Offered is a clear glass paperweight advertising the image of the fascinating "CHIEF TWO MOON" of Waterbury, Connecticut, who made and spent a fortune as a healer and manufacturer of patent and herbal medicines of questionable efficacy. This image is of the Chief proudly posing in front of one of his converted school buses that he and his salesmen used to travel in throughout New York and Connecticut hawking his popular elixirs and herbal medicines.
This handsome paperweight measures about 4.25 inches long x 2.75 inches wide x .75 inches thick. The black and white paper image is affixed to the underside of the glass. Overall, the condition is very good with some minor fading to the image front. The print on the back side of the image is quite faded and the written portion is barely discernible. No damage to the glass is noted.
SOME HISTORY: Chief Two Moon Meridas (Ca1888–1933) was an American seller of herbal medicine who claimed that he was of Sioux ancestry. Meridas was born Chico Colon Meridan, son of Chico Meridan and Mary Tumoon; his exact place and date of birth are unclear. Later, his marriage certificate recorded his date of birth as August 29, 1888, but this information in unconfirmed.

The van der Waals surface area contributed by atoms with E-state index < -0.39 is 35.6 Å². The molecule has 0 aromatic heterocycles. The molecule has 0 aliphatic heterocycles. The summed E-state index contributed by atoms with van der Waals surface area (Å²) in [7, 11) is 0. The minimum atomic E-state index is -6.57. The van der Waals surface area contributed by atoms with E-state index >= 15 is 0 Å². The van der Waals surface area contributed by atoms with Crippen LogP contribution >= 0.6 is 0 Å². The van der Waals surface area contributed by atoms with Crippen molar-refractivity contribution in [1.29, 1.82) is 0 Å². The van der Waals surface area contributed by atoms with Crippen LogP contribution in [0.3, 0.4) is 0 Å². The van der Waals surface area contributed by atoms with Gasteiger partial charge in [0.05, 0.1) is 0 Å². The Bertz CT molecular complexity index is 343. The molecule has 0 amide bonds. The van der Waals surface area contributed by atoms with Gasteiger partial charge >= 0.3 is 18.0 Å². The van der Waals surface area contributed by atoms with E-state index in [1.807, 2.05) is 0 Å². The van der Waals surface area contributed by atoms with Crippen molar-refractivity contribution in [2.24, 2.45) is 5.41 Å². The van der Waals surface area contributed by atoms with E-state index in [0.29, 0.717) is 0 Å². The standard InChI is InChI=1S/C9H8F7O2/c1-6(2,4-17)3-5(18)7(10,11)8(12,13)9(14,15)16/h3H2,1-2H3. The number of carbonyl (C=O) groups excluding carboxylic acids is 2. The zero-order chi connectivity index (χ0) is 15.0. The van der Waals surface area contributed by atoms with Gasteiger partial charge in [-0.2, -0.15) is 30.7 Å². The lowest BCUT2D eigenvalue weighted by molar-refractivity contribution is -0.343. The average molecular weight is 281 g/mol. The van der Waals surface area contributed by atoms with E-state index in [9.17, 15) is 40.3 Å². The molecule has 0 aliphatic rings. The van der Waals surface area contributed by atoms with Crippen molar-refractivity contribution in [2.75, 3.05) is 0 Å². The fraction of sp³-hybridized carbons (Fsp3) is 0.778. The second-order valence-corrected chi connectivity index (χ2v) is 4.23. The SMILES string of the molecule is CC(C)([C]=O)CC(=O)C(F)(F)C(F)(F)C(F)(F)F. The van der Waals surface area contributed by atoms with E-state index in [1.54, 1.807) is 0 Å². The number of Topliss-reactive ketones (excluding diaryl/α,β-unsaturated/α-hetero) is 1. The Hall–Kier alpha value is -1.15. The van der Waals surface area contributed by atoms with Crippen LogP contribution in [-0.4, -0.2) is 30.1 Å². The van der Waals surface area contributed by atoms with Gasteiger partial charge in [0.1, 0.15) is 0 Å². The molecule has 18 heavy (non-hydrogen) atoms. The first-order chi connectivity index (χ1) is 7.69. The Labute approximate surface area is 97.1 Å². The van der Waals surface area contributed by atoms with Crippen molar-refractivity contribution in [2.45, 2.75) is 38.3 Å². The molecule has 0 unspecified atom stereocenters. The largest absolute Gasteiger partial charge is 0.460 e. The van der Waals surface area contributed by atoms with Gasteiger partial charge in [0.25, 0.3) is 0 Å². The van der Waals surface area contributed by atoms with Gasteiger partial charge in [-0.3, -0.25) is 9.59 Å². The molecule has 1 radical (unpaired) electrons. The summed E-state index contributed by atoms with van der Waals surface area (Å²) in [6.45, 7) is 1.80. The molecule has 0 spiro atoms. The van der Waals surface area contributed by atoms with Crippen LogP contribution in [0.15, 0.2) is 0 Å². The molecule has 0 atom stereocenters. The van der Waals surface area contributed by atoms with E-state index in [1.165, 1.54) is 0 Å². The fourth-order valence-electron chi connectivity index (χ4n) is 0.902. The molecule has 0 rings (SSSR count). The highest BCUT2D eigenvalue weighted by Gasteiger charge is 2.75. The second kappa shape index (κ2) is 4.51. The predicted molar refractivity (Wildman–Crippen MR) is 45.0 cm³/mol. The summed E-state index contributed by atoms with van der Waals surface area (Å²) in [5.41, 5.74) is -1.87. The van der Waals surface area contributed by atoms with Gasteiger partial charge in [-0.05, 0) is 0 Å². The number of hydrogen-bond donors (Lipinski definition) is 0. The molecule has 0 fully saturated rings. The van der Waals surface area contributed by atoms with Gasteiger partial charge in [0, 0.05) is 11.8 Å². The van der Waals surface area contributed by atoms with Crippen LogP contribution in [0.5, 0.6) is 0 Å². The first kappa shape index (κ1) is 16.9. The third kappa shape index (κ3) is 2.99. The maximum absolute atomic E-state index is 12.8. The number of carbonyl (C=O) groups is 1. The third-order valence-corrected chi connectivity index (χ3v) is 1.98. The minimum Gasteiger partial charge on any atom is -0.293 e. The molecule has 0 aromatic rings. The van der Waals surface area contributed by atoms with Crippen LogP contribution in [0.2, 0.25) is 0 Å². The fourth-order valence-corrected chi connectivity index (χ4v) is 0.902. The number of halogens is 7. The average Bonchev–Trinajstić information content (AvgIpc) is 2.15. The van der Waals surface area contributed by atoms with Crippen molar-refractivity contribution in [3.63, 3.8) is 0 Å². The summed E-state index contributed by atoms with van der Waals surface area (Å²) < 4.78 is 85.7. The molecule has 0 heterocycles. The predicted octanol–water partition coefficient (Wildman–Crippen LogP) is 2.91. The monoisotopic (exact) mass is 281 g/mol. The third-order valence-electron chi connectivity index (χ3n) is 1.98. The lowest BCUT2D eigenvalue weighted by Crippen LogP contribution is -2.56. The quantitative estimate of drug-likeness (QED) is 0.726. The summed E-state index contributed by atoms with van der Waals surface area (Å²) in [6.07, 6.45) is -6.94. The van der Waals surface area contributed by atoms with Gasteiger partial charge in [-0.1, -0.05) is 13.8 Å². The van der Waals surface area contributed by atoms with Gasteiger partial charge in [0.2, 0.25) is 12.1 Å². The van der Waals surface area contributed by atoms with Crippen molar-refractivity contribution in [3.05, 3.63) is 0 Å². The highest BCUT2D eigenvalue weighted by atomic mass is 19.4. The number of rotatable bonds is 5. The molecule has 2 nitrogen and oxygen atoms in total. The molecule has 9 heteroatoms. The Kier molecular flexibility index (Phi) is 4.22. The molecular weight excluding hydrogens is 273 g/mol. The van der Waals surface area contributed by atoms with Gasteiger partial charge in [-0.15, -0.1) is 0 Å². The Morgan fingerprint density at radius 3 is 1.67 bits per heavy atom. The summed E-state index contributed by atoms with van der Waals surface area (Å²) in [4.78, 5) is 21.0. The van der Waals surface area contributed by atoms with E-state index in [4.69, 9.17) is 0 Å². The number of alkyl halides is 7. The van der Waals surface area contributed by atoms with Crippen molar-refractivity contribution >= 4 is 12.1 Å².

By 1914, Meridas was selling herbal medicines in the streets of Philadelphia and New York City. In New York he met Helen Gertrude Nugent, married her, and shortly afterwards they moved to Waterbury, Connecticut, where he began to sell his herbal medicines from his house. Contemporary newspaper accounts state that during the Great 1918 Influenza Pandemic, none of his patients died! This increased his prestige and clientele. His most famous product was "Bitter Oil", a laxative that was widely marketed as a cure-all.
In 1921, Meridas moved to a larger house in Waterbury and established an extensive and prosperous herb business in a storefront at 1898 East Main Street. He built his own laboratory at 1864 East Main Street in 1925. His business increased to such an extent that he had a fleet of buses for his salesmen as well as an airplane. He took money only for his products, not his advice. He spent lavishly but also surreptitiously donated to charities and to the poor.
In 1928, The Chief was awarded the keys to Atlantic City, where he founded his Indian Temple there. Although The Chief always claimed Native American ancestry in the advertising of his products and in his personal life, the United States Department of Interior refused to certify that he was an American Indian. However, on August 6, 1930, the Oglala Lakota Sioux of the Pine Ridge Reservation awarded him the honorary title of Chief, because of the significant financial help he provided them and others during the Great Depression.
The Chief died in Waterbury at the age of 43.